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How to write the perfect tweet for your career

In honor of Twitter’s 10th anniversary, we're recapping what we know about how to pack a career punch in 140 characters.

How to write the perfect tweet for your career

Jack Dorsey sent the first public tweet into the world on March 21, 2006, writing "just setting up my twttr." In that same year, Britney Spears and Kevin Federline split, American Idol was the no. 1 show on TV, and that mind-numbing HeadOn commercial debuted. Feeling old?

Twitter has come a long way since then, too. It’s not only a go-to news source for people around the world but also a very useful platform for those who are looking to advance their careers. “It’s the perfect blend between LinkedIn and Facebook in that it combines your professional brand and your personality,” says Hannah Morgan, co-author of Social Networking for Business Success: Turn Your Ideas Into Income.

Unlike a lot of other social networks, what you post on Twitter is also searchable on Google—which means that recruiters and hiring managers could form positive or negative opinions based on your tweets. So you obviously want to be strategic with what you’re sending out.

Luckily, with a decade of tweets behind us, we have an idea of how you can be on the upside of that equation. Follow this rubric to pack a positive career punch in under 140 characters.

 

Showcase your expertise

Simply sharing news articles isn’t enough to help you build a brand—you need to add value, says Miriam Salpeter, author of Social Networking for Career Success and owner of Keppie Careers. That means digging deeper than skimming headlines. “You have to show you’ve actually read the article and demonstrate your expertise,” says Salpeter.

To do so, you might tease out an interesting statistic or snippet from the article, says Morgan. When possible, include the author’s handle in the tweet; interacting with media that cover your industry will increase your visibility, says Salpeter.

 

Add a visual

Research shows that tweets with photos get 313% more engagement. Thus, you’ll want to share pictures and infographics when it makes sense to do so; if you’re in the food industry, for instance, you might post a photo of a cool cooking technique. GIFs—now searchable on Twitter, like hashtags—often get retweeted, says Janet Fouts, author of Mindful Social Marketing.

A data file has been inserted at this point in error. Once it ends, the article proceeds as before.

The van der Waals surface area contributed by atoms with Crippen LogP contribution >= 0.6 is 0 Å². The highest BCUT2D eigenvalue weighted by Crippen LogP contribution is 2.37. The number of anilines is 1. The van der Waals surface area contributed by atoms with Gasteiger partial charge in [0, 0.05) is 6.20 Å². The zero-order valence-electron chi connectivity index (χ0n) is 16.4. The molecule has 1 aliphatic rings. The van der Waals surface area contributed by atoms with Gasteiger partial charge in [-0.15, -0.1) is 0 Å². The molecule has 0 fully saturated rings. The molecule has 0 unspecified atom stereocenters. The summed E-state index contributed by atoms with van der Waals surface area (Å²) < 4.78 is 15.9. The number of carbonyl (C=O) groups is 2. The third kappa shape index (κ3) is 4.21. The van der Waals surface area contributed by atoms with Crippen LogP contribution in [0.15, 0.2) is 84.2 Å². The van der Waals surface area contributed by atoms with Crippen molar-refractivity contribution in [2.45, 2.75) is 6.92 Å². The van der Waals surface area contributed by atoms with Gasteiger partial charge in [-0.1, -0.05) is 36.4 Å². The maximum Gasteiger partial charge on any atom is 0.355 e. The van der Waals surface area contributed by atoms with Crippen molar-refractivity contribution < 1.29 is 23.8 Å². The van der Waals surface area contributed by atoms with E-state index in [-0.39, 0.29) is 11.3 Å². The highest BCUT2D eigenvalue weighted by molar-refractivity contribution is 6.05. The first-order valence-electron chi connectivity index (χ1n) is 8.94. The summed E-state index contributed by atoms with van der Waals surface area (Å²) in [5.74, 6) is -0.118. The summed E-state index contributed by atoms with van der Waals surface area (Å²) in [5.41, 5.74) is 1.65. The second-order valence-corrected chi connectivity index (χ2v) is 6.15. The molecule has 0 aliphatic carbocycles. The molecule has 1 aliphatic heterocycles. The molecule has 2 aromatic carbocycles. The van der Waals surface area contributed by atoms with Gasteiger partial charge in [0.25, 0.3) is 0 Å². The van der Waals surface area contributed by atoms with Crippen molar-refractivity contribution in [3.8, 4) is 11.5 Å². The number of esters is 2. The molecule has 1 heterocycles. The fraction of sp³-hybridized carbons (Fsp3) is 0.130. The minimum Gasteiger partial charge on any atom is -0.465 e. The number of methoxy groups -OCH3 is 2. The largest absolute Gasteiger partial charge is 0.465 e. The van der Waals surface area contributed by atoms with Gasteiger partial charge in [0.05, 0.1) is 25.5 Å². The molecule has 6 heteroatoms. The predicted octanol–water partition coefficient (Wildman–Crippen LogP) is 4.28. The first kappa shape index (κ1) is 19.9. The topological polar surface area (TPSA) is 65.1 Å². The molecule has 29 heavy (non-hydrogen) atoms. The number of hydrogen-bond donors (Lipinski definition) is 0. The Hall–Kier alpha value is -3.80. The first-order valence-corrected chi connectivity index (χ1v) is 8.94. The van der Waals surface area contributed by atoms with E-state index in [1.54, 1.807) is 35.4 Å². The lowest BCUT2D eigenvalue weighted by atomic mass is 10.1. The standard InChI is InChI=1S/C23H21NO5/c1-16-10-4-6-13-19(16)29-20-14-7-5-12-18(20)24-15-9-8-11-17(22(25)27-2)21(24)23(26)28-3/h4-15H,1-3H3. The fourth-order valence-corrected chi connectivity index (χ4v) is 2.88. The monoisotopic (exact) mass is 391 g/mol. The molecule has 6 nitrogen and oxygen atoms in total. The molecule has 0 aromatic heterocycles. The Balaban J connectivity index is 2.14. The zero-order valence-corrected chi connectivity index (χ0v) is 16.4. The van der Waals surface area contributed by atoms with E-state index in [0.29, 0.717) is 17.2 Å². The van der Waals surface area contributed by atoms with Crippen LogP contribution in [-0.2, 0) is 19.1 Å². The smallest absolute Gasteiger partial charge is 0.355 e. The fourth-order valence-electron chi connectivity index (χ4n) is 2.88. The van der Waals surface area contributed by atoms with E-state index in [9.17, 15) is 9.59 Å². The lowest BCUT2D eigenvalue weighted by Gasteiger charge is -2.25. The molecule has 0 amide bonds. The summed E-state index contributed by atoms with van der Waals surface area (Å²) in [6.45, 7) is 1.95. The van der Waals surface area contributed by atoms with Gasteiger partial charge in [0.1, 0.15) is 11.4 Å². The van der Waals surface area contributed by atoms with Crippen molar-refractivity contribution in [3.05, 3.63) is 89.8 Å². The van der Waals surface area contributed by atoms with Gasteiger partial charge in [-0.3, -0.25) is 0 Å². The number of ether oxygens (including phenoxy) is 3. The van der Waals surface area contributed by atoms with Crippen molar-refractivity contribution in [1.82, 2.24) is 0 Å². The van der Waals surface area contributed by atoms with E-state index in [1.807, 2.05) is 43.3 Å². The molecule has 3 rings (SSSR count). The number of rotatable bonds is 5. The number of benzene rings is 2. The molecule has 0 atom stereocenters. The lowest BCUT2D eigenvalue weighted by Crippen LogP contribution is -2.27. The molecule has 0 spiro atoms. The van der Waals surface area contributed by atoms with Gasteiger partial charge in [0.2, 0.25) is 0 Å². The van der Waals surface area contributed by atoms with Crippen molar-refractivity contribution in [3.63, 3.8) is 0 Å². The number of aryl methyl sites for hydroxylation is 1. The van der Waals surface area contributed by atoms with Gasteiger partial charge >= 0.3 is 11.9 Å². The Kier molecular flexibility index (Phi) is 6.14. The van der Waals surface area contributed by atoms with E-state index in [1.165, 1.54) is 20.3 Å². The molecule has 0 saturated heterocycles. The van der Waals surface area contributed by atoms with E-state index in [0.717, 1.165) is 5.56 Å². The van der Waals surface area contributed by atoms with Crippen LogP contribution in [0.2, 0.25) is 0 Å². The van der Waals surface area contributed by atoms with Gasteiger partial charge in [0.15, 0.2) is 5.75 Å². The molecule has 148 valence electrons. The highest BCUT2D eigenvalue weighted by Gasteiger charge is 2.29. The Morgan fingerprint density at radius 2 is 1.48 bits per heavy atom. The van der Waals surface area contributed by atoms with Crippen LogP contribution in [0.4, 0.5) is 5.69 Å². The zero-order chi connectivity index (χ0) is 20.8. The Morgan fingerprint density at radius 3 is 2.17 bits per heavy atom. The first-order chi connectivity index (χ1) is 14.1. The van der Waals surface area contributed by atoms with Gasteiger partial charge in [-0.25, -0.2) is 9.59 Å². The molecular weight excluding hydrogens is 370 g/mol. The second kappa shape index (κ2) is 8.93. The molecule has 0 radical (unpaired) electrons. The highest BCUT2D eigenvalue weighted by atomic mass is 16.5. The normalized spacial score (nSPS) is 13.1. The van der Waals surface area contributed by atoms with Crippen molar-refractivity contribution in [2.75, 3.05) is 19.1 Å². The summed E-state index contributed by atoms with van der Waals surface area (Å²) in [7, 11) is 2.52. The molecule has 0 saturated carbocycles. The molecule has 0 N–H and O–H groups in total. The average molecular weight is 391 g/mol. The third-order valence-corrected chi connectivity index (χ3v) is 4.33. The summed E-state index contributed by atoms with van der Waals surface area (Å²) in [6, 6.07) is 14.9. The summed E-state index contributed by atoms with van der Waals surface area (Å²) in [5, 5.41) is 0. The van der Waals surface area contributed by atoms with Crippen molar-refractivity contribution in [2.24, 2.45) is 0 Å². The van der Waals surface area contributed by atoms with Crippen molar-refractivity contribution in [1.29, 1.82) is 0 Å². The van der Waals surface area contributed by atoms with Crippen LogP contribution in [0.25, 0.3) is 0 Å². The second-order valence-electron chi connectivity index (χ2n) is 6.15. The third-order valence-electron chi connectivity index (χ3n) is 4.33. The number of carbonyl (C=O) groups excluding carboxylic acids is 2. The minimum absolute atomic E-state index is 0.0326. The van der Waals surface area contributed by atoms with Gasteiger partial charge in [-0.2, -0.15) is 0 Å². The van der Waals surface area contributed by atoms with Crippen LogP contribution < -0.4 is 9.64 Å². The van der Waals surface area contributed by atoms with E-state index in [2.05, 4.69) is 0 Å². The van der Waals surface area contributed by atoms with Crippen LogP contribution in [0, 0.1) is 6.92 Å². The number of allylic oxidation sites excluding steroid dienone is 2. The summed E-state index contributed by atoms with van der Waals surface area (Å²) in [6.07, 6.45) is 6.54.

Show some personality

Even though you’re using the social network as a career tool, you still want to give the Twitterverse a sense of who you are as a person. “You don’t want to be all business, all the time,” says Fouts.

Posting a cute dog video, per say, is kosher in moderation. “It’s okay to share something funny or lighthearted, but if you’re only tweeting puppy videos recruiters are going to wonder what it is you’re doing all day long,” says Salpeter. Also, add a little sophistication: Instead of leading with “LOL,” you might go with “great way to start the day!”

 

Use hashtags with restraint

Including two or three relevant hashtags is a great way to optimize your tweet for search engines, but anything more is overkill. “If you put too many hashtags, you don’t have room to say anything valuable,” Fouts points out.

Look at Hashtags.org and Hashtagify.me to see what’s trending. Live events, such as industry conferences and sports games (e.g., #MarchMadness), will boost your Twitter page’s visibility.

 

Follow the 80-20 rule

Self-promotional tweets (e.g., “really excited to be presenting at #SXSW!”) can help reinforce your expertise, but you don’t want your Twitter to look like a PR campaign. To strike the right balance, career coach Diane Crompton, author of Find a Job Through Social Networking: Use LinkedIn, Twitter, Facebook, Blogs and More to Advance Your Career recommends following a simple guideline: “80% of your tweets should provide value to your followers and 20% can be self-promotional.” Botch that ratio and you may have trouble retaining your follower base, she says.

 

Engage with purpose

Twitter breaks down barriers by giving you access to recruiters and industry leaders you wouldn’t normally be able to reach. However, proceed with caution, says Morgan. You need to first engage the person casually before you can go in with your "hire me" spiel. Then, once you’ve established rapport, it’s okay to send a private message saying that you want to learn more about the company. 

Look at what people are posting before you try to start a conversation. “You want to interact with people who are going to respond to you,” says Morgan. “If someone is just on Twitter to share their own content, look for other influencers.”

To spark conversation, share the person’s tweets, ask meaningful follow-up questions, and don’t be afraid to compliment their work: “A little ego stroking is appropriate on Twitter," says Morgan, "and it’s effective."
 

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